Palatability, according to Royal Canin US, “characterizes the appeal of food for the animal and the ease with which it is eaten.” While this definition seems simple and straightforward, every petfood manufacturer, including this company, knows that making food highly palatable to dogs and cats is a very complex process requiring expertise and research to build knowledge and continue improvement. Fortunately, that research exists and is going strong.
For example, Kemin Industries, through its Nutrisurance Division, has found that R&D for its Palasurance line benefits from the company’s ongoing research and background in complementary areas such as antioxidants and antimicrobials. The company’s years of continual vendor monitoring have helped it stabilize oxidation and quality in raw materials, giving it an advantage in building consistent palatant performance, Kemin says.
Kemin also draws on a broad range of technology platforms from diverse businesses, such as fermentation for the production of enzymes for agricultural applications. Recently, the company hired Gordy Hering, PhD, as director of R&D for palatants. Dr. Hering brings experience in enzymatic hydrolysis and reaction flavors, key elements of petfood palatant performance, the company says, adding that its understanding of enzyme function in palatants at the molecular level is one of the factors contributing to continuous improvement for the Palasurance line.
For SPF, making pet owners happy is as important as ensuring the food appeals to the pet. Earlier this year, the company launched its FeelGoodProgram, the result of a long-term partnership with Firmenich, a flavor development firm. “Our research and development teams have worked together for three years to prove it was technically feasible to design a sensorial solution that improves a kibble smell for the owner while maintaining excellent palatability performance for the pet,” says ChloÃ© Champion, markets and trends manager for SPF.
The two companies developed the program based on research showing that if the smell of a petfood is unpleasant or overwhelming, it alters the feeding experience the owner shares with the pet. In a 2011 survey of 250 cat owners and 250 dog owners in France, SPF found that pet satisfaction and the nutritional performance of a kibble come in first and second in owner expectations of a petfood (Figure 1.) Yet the owner’s enjoyment of the product ranks third; and the survey also found a petfood’s appeal to the owner is largely determined by its smell.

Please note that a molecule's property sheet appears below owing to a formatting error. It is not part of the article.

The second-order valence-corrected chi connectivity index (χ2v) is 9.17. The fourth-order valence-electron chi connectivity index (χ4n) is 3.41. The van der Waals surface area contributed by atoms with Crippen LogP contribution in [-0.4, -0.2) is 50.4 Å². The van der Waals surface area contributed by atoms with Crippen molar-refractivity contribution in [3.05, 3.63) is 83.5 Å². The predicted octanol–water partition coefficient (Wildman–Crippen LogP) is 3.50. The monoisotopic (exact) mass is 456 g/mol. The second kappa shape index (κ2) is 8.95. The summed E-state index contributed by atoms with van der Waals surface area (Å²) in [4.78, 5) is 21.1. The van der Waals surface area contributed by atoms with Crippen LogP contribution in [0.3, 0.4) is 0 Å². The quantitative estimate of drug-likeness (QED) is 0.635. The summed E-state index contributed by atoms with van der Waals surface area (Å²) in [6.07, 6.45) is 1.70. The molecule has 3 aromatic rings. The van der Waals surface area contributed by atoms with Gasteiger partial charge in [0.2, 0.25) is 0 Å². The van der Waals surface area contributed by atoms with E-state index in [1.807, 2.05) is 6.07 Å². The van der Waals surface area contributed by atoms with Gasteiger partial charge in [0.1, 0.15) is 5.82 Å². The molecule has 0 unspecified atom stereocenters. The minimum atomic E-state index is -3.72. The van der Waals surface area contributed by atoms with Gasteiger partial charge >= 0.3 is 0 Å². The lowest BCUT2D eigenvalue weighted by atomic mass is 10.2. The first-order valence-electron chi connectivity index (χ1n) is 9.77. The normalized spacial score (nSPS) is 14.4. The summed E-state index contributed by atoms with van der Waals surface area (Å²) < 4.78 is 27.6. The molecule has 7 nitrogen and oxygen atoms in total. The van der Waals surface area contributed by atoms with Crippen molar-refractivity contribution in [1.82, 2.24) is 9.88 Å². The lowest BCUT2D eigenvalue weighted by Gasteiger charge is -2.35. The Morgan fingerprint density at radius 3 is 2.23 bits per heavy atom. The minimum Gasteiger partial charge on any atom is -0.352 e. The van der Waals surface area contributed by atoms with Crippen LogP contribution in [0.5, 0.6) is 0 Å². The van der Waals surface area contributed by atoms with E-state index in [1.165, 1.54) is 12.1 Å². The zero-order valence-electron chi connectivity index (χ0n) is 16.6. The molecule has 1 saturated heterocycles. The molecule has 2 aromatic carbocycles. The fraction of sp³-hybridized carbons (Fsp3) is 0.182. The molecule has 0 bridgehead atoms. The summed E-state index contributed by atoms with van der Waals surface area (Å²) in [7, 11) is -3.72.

However, Champion says, if the concept—a petfood should appeal to both the animal and the owner—is simple, bringing it to reality is difficult. Smells pleasing to the human nose are rarely appealing to pets, and expectations may vary by customer segment and geographic area. For example, Americans enjoy a roasted chicken smell, but European and Asian pet owners prefer boiled or dark chicken. Regardless of the aroma, it must always be consistent with the product positioning and claims. Finally, very few sensorial solutions are stable enough to be perceived during the whole shelf life of dry petfood products (12 to 18 months), Champion adds, and all the solutions must first guarantee uncompromised palatability for the pet, so development always starts with palatability tests in expert panels.
So far, SPF and Firmenich have proved 12 months of shelf life, with consumers still showing a significant preference for kibbles coated with a sensorial solution from the FeelGoodProgram over the control diet. Studies are ongoing to validate 18 months.
AFB International bases its R&D approach on understanding the drivers for palatability, from basic science to complex product systems. This requires fundamental research into what animals can perceive, the modulators of that perception, how these perceptions are translated into behaviors and identifying palatant characteristics in the context of the finished product, says AFB.
Palatants are complex systems comprised of many macro and micromolecules that must effectively:
- Serve multiple functions—enhancing the sensory experience of the pet and its owner, masking unpleasant taste compounds and improving appetite in an animal reluctant to eat due to health issues;
- Appeal to all of a pet’s sensory capacities—olfactory, chemesthetic (chemical irritation), taste, texture, possibly even visual and auditory; and
- Work in combination with the product on which it is applied—itself a complex mixture of tastes, textures and aromas with differing chemical, physical and sensory characteristics.
Designing palatants that effectively achieve these objectives, while also working within manufacturing, regulatory, marketing and resource constraints, requires an R&D process that helps understand what is driving the animals’ feeding behavior and flavor preference as well as which finished product characteristics are meeting these needs, AFB says. It works to reach this understanding through a variety of research methods, ranging from the traditional two-pan feeding trial (which helps demonstrate what is palatable) to tests that help show why a food is palatable.
For example, neural imaging and recording techniques have demonstrated that “flavor” is a central percept requiring inputs from multiple orosensory modalities (Figure 2), AFB says. Other examples include operant testing systems, which teach animals to associate a taste or odor with a reward and are used to determine whether animals can detect or discriminate sensory stimuli such as specific taste or aroma compounds, and facial reactivity and behavioral analysis techniques, which are being used in palatability research with rodents, human infants and cats.
“Combining research perspectives from ‘nose to tail’—from the animal to the production floor and back again—enables AFB to manufacture and deliver consistently performing palatants to ensure our customers’ success in the market,” the company says.